For Jacqueline Pacheco, the timing of two flooding issues at her home in NYCHA's Grant Houses in Harlem couldn't have come at a worse time. As cases of coronavirus were spreading throughout the city, water from an adjacent apartment flooded her building's floor. Days later, a fire broke out in her building, resulting in a second round of water damage when firefighters doused the flames.

"I had to sweep up water," said Pacheco, 32, who lives with her husband and three children in a cramped two-bedroom apartment. "It was a disaster."

Even before the two floods, her leaky kitchen sink was breeding cockroaches in her cabinets. In March, NYCHA workers came and removed the cabinets for replacement, but left her walls bare. A January housing court stipulation required NYCHA to make various repairs, including the kitchen, but the housing authority has suspended all work orders due to the pandemic.

"The state of emergency came in—all work orders had been paused—and my cabinets were left in the air. I would say around March 3rd they came, took the cabinets out, plastered the wall, left, never came back," Pacheco said, calling it a "nightmare."

For a few days during the pandemic, she didn't have a kitchen sink and her bathroom sink wasn't draining properly—forcing her to do dishes in the bathtub. She fixed her bathroom sink herself after purchasing out-of-pocket tools after NYCHA workers showed up without masks and gloves to do the job in late March.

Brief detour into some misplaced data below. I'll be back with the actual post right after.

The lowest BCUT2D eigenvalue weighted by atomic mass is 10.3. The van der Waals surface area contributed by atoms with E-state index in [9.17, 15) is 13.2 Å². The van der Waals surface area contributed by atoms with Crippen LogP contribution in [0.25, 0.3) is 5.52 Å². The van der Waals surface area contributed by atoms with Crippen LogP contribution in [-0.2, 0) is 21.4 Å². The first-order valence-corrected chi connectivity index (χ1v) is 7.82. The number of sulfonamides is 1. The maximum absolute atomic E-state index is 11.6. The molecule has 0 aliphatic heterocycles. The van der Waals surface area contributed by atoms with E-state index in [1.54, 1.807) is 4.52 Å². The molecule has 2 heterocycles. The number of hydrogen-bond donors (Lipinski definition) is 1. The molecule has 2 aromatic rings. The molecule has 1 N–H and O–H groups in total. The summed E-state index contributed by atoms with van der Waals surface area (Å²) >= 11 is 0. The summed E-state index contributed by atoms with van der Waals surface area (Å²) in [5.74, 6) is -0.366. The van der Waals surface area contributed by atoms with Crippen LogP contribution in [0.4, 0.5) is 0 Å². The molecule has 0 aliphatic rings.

"I expressed concerns. 'Hey, how are we supposed to wash our hands? This is something that the CDC is saying is a main concern,'" she recalled.

Workers installed a temporary plastic sink, but without counter space and cabinets and the floors uncovered, cooking in the time of quarantine is difficult.

Pacheco has lost her income as a house cleaner due to the virus, and her husband has lost his job as an office maintenance worker. She fears that her family may be living this way for months.

"The source of it is that housing tends to put a bandaid over certain things that they should fix the right way. Once that bandaid is no longer good, they put another bandaid."